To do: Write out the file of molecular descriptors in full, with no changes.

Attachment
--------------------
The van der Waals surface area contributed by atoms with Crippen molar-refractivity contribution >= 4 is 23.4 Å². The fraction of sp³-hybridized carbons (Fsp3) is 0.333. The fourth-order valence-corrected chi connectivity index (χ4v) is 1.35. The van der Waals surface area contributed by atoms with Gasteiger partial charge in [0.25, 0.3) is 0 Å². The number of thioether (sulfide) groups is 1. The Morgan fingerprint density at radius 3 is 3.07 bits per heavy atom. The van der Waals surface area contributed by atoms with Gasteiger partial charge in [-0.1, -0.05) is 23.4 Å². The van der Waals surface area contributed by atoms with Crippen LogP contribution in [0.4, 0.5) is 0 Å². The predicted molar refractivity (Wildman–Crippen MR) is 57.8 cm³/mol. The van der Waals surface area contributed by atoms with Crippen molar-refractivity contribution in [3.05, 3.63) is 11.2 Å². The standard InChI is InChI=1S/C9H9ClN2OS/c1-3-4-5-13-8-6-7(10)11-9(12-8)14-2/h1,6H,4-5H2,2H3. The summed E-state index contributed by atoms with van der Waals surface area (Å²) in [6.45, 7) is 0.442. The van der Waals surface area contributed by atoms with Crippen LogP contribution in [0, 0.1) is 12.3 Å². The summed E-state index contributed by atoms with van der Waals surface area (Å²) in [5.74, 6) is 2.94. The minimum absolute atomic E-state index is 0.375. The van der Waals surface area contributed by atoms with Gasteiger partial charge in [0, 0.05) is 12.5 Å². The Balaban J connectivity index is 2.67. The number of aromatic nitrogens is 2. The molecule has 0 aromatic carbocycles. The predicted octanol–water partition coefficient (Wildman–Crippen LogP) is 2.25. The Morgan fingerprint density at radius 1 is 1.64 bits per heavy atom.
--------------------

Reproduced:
The van der Waals surface area contributed by atoms with Crippen molar-refractivity contribution >= 4 is 23.4 Å². The fraction of sp³-hybridized carbons (Fsp3) is 0.333. The fourth-order valence-corrected chi connectivity index (χ4v) is 1.35. The van der Waals surface area contributed by atoms with Gasteiger partial charge in [0.25, 0.3) is 0 Å². The number of thioether (sulfide) groups is 1. The Morgan fingerprint density at radius 3 is 3.07 bits per heavy atom. The van der Waals surface area contributed by atoms with Gasteiger partial charge in [-0.1, -0.05) is 23.4 Å². The van der Waals surface area contributed by atoms with Crippen LogP contribution in [0.4, 0.5) is 0 Å². The predicted molar refractivity (Wildman–Crippen MR) is 57.8 cm³/mol. The van der Waals surface area contributed by atoms with Crippen molar-refractivity contribution in [3.05, 3.63) is 11.2 Å². The standard InChI is InChI=1S/C9H9ClN2OS/c1-3-4-5-13-8-6-7(10)11-9(12-8)14-2/h1,6H,4-5H2,2H3. The summed E-state index contributed by atoms with van der Waals surface area (Å²) in [6.45, 7) is 0.442. The van der Waals surface area contributed by atoms with Crippen LogP contribution in [0, 0.1) is 12.3 Å². The summed E-state index contributed by atoms with van der Waals surface area (Å²) in [5.74, 6) is 2.94. The minimum absolute atomic E-state index is 0.375. The van der Waals surface area contributed by atoms with Gasteiger partial charge in [0, 0.05) is 12.5 Å². The Balaban J connectivity index is 2.67. The number of aromatic nitrogens is 2. The molecule has 0 aromatic carbocycles. The predicted octanol–water partition coefficient (Wildman–Crippen LogP) is 2.25. The Morgan fingerprint density at radius 1 is 1.64 bits per heavy atom.